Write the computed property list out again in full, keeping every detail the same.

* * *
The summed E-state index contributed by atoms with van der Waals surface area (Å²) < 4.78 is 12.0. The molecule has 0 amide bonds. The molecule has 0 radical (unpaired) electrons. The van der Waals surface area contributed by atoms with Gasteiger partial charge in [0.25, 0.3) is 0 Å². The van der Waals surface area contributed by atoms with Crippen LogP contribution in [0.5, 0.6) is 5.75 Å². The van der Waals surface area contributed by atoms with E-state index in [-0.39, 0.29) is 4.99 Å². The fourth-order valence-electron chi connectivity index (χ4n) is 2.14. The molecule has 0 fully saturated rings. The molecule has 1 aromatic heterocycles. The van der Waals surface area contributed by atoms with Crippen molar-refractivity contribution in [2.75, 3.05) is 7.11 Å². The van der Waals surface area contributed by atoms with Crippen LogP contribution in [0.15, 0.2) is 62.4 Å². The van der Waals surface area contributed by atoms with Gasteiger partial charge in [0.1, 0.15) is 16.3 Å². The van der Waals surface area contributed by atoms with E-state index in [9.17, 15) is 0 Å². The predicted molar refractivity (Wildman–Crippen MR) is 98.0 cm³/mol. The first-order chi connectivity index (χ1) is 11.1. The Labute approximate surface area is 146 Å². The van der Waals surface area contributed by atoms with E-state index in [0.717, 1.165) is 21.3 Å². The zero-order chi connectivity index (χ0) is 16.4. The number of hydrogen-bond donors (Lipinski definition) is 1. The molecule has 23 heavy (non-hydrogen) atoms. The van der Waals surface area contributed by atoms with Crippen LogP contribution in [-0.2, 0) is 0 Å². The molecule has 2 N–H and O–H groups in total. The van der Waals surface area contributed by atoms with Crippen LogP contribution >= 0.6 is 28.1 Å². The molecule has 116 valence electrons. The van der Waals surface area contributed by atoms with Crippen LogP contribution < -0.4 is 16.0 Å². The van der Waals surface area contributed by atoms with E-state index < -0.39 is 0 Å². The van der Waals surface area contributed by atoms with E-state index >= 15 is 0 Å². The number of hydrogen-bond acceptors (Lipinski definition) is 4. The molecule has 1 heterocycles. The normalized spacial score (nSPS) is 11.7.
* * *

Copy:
The summed E-state index contributed by atoms with van der Waals surface area (Å²) < 4.78 is 12.0. The molecule has 0 amide bonds. The molecule has 0 radical (unpaired) electrons. The van der Waals surface area contributed by atoms with Gasteiger partial charge in [0.25, 0.3) is 0 Å². The van der Waals surface area contributed by atoms with Crippen LogP contribution in [0.5, 0.6) is 5.75 Å². The van der Waals surface area contributed by atoms with E-state index in [-0.39, 0.29) is 4.99 Å². The fourth-order valence-electron chi connectivity index (χ4n) is 2.14. The molecule has 0 fully saturated rings. The molecule has 1 aromatic heterocycles. The van der Waals surface area contributed by atoms with Crippen molar-refractivity contribution in [2.75, 3.05) is 7.11 Å². The van der Waals surface area contributed by atoms with Crippen LogP contribution in [0.15, 0.2) is 62.4 Å². The van der Waals surface area contributed by atoms with Gasteiger partial charge in [0.1, 0.15) is 16.3 Å². The van der Waals surface area contributed by atoms with E-state index in [9.17, 15) is 0 Å². The predicted molar refractivity (Wildman–Crippen MR) is 98.0 cm³/mol. The first-order chi connectivity index (χ1) is 11.1. The Labute approximate surface area is 146 Å². The van der Waals surface area contributed by atoms with E-state index in [0.717, 1.165) is 21.3 Å². The zero-order chi connectivity index (χ0) is 16.4. The number of hydrogen-bond donors (Lipinski definition) is 1. The molecule has 23 heavy (non-hydrogen) atoms. The van der Waals surface area contributed by atoms with Crippen LogP contribution in [-0.2, 0) is 0 Å². The molecule has 2 N–H and O–H groups in total. The van der Waals surface area contributed by atoms with Crippen LogP contribution >= 0.6 is 28.1 Å². The molecule has 116 valence electrons. The van der Waals surface area contributed by atoms with Crippen LogP contribution < -0.4 is 16.0 Å². The van der Waals surface area contributed by atoms with E-state index < -0.39 is 0 Å². The van der Waals surface area contributed by atoms with E-state index >= 15 is 0 Å². The number of hydrogen-bond acceptors (Lipinski definition) is 4. The molecule has 1 heterocycles. The normalized spacial score (nSPS) is 11.7.